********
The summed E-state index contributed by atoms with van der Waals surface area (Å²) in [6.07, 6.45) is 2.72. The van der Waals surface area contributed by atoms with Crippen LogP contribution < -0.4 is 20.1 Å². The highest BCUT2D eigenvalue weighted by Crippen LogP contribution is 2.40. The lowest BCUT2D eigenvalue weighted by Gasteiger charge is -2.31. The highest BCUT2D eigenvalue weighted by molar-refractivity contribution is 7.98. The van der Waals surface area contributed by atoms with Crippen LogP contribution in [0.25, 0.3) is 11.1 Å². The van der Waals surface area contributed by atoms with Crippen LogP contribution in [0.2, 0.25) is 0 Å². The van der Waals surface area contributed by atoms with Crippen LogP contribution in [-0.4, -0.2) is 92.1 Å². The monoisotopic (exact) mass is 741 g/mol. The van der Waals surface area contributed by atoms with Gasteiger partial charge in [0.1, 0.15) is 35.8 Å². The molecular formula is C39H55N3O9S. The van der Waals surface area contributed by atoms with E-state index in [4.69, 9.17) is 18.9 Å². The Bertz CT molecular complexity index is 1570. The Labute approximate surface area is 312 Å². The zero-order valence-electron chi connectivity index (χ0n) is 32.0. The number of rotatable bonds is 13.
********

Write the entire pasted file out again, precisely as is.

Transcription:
The summed E-state index contributed by atoms with van der Waals surface area (Å²) in [6.07, 6.45) is 2.72. The van der Waals surface area contributed by atoms with Crippen LogP contribution < -0.4 is 20.1 Å². The highest BCUT2D eigenvalue weighted by Crippen LogP contribution is 2.40. The lowest BCUT2D eigenvalue weighted by Gasteiger charge is -2.31. The highest BCUT2D eigenvalue weighted by molar-refractivity contribution is 7.98. The van der Waals surface area contributed by atoms with Crippen LogP contribution in [0.25, 0.3) is 11.1 Å². The van der Waals surface area contributed by atoms with Crippen LogP contribution in [0.2, 0.25) is 0 Å². The van der Waals surface area contributed by atoms with Crippen LogP contribution in [-0.4, -0.2) is 92.1 Å². The monoisotopic (exact) mass is 741 g/mol. The van der Waals surface area contributed by atoms with Gasteiger partial charge in [0.1, 0.15) is 35.8 Å². The molecular formula is C39H55N3O9S. The van der Waals surface area contributed by atoms with E-state index in [4.69, 9.17) is 18.9 Å². The Bertz CT molecular complexity index is 1570. The Labute approximate surface area is 312 Å². The zero-order valence-electron chi connectivity index (χ0n) is 32.0. The number of rotatable bonds is 13.